£7.2 Million Defrauded on Online Travel Purchases in 2016

You are a holiday scam mark, according to the Action Fraud’s (AF) online site, if “you’ve paid a travel agent or agency, or someone offering short-term lodging for rent online, and find out that the holiday you’ve booked (or parts of it) doesn’t exist.”

Injured parties throughout the United Kingdom (UK) were defrauded in total last year, in amounts totaling  £7.2 million, according to data collected by AF, with “airline tickets, online accommodation and timeshares targeted” most frequently. The total number of those victimized went as high 5,826 in 2016, a figure nearly 20% higher from the 4,910 suffering from scams in 2015.

£1,200, the average money amount lost, is what is usually spent during the holidays, thereby making the spenders an easy mark for the perpetrators of fraud.   But it is not merely about the money as over 25% of the fraud victims have stated that the incident(s) “had a significant impact on their health or financial well-being,”  with 259 individuals indicating that the trauma was   “severe”, with the end result being that they “had to receive medical treatment or were at risk of bankruptcy.”

The perpetrators use all kinds of ways to try to abscond with travelers’ money by acting at the most expensive times to take trips, e.g., Summertime and Christmas.  They offer inexpensive, fake airline flights.  They operate in a similar fashion when it comes to concerts or other popular pastimes, such as sports.

A big concern, according to AF, was in evidence in 2016, when airline travel to India and Africa were especially focused on.  It looked as if the scammers were going after the “visiting friends and family market” because those folks may have less information about strict laws that govern the well regulated UK travel business.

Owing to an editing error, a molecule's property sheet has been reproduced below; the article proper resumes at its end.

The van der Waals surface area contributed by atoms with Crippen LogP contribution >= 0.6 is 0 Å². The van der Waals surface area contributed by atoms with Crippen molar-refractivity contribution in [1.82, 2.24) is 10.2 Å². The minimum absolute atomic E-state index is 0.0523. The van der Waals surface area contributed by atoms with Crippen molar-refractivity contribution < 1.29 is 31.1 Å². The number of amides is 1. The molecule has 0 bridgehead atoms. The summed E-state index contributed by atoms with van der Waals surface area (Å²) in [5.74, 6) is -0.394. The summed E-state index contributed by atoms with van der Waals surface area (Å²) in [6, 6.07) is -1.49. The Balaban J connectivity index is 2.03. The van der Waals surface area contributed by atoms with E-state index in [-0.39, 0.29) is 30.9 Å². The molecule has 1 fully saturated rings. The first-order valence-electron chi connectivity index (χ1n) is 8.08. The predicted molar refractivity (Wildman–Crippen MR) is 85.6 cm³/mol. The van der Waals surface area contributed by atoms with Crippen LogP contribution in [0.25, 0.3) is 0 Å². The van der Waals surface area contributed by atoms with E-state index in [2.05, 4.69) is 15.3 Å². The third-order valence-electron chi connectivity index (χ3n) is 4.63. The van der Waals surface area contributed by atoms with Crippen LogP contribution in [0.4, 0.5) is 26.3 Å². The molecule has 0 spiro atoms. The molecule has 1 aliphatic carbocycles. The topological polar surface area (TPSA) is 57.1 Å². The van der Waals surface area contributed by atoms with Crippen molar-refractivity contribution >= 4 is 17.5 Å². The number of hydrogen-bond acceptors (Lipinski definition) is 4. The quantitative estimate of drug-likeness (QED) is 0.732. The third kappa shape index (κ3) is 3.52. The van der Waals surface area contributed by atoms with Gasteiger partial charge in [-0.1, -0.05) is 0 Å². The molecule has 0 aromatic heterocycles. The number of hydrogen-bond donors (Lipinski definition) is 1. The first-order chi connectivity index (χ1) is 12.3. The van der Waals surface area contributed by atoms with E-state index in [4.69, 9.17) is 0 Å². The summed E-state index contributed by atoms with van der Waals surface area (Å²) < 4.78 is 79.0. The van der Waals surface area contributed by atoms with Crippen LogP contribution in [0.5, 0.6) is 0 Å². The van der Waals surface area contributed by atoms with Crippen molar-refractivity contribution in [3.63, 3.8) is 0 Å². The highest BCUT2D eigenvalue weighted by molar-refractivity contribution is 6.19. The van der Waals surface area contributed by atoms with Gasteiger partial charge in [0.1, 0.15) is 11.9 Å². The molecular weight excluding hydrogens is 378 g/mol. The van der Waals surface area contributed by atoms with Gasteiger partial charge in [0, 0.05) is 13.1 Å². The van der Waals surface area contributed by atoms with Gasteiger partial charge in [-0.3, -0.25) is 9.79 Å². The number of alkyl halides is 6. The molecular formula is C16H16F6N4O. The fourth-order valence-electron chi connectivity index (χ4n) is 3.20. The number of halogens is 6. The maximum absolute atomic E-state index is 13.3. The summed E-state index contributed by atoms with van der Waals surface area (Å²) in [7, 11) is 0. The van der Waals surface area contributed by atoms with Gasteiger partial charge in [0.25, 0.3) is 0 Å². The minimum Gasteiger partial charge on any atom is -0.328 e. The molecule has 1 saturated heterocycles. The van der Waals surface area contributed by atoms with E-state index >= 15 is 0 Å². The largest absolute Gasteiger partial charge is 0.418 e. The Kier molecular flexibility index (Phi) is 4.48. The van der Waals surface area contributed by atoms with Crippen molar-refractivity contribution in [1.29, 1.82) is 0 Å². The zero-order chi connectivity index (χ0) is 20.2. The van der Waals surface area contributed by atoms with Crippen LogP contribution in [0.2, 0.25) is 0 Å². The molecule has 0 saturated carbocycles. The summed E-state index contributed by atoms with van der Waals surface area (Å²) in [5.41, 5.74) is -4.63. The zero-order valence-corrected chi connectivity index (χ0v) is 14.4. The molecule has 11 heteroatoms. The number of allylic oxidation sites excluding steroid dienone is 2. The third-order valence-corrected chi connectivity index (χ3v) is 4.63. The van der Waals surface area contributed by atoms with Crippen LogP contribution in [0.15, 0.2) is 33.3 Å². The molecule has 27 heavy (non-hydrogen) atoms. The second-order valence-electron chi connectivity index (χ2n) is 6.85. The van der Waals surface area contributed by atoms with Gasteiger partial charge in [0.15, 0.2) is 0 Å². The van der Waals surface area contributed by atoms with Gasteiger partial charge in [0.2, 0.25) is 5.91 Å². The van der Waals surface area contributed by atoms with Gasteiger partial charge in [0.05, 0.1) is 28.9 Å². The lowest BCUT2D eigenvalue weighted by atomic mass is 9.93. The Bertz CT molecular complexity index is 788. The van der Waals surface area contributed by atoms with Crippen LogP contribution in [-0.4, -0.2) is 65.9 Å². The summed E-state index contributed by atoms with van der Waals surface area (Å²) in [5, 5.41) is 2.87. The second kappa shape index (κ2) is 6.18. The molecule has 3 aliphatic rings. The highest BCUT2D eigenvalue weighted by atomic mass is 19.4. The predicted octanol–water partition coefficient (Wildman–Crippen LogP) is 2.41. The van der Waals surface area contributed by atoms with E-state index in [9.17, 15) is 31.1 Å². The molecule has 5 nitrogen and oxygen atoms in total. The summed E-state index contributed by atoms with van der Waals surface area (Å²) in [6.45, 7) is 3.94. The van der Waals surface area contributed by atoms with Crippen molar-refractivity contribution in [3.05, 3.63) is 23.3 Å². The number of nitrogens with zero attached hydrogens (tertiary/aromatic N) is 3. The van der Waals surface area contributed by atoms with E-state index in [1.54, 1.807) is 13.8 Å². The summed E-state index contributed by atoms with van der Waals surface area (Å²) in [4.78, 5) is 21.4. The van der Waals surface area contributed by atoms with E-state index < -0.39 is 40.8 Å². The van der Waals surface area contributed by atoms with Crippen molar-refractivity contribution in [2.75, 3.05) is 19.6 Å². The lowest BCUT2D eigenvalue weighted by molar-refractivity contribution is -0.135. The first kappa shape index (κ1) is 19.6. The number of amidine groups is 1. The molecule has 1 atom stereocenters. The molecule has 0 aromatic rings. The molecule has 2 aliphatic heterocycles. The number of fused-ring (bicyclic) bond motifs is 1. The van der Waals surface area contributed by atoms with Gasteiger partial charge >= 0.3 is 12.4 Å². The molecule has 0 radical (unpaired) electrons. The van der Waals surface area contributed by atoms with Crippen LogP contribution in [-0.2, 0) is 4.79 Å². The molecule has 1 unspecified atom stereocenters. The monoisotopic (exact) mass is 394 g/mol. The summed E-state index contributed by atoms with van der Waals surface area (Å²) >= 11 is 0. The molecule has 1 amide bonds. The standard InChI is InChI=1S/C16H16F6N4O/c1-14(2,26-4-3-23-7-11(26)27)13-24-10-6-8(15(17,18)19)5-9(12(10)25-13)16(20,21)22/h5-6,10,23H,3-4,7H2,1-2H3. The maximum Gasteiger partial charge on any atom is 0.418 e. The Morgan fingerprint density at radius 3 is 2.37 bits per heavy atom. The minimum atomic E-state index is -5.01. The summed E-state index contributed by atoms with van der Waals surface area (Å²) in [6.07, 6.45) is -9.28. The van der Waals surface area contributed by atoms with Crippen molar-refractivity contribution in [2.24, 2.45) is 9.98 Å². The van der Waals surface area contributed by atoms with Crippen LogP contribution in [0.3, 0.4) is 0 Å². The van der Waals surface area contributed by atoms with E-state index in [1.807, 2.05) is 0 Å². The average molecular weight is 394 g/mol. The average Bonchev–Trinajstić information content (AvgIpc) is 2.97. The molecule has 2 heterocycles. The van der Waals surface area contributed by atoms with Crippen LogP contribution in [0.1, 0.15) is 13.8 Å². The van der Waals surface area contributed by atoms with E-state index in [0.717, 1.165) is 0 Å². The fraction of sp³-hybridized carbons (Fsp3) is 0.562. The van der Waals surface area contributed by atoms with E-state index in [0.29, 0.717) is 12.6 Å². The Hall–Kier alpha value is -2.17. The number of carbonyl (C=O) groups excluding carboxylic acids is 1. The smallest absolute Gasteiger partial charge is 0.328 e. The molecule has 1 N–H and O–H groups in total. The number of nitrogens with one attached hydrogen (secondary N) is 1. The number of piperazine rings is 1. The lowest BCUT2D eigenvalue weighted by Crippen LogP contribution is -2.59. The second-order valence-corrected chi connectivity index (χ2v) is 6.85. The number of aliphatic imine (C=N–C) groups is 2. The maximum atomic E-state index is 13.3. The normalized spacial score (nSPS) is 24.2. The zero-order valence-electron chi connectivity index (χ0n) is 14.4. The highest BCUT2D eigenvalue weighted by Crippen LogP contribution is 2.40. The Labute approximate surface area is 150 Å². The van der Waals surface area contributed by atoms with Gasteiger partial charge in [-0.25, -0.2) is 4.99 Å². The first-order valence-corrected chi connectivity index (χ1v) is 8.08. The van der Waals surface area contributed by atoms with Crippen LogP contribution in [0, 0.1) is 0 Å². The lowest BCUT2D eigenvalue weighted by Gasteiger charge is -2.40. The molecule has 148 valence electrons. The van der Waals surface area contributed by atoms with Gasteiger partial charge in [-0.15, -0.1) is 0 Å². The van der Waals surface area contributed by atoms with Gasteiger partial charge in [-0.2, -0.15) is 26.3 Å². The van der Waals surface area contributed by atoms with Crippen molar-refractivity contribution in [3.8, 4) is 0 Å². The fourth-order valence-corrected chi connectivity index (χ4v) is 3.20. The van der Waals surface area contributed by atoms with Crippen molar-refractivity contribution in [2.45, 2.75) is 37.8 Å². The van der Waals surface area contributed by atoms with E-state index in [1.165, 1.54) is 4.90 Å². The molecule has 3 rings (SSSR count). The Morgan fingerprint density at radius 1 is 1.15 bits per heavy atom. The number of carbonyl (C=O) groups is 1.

Steve Proffitt of AF has pleaded with those on holiday to be very careful when making arrangements for travel and hotel stays and saying no to anything that does not seem right or merely unusual.

Proffitt cautioned that “Action Fraud has seen a consistent rise in the number of holiday fraud reports made over the past five years. We recommend that people are thorough when researching their travel arrangements and book directly with an airline or hotel, or through a reputable agent. When deciding to deal directly with a property owner or letting agent, ask them questions about the booking, room, location and area.

“From fraudulent flights to non-existent accommodation, the impact of falling victim to holiday fraud can be far greater than the financial loss and we hope that by raising awareness, people will feel better able to protect themselves from being a victim of fraud. We urge anyone who believes they have been a victim of fraud to visit actionfraud.police.uk and report the incident.”

AF has provided a list of ideas to ascribe to so as not to be scammed, including:

“Pay close attention to the URL of any site you visit to buy tickets – are there spelling errors? Has the extension changed, e.g. from .co.uk to .org?

  • Research the company you’re making the booking with
  • Look for logos showing membership of recognised trade bodies like the ABTA
  • Never pay for your bookings by direct bank transfer as these kinds of payments are hard to trace and you won’t be entitled to a refund if things go wrong.”
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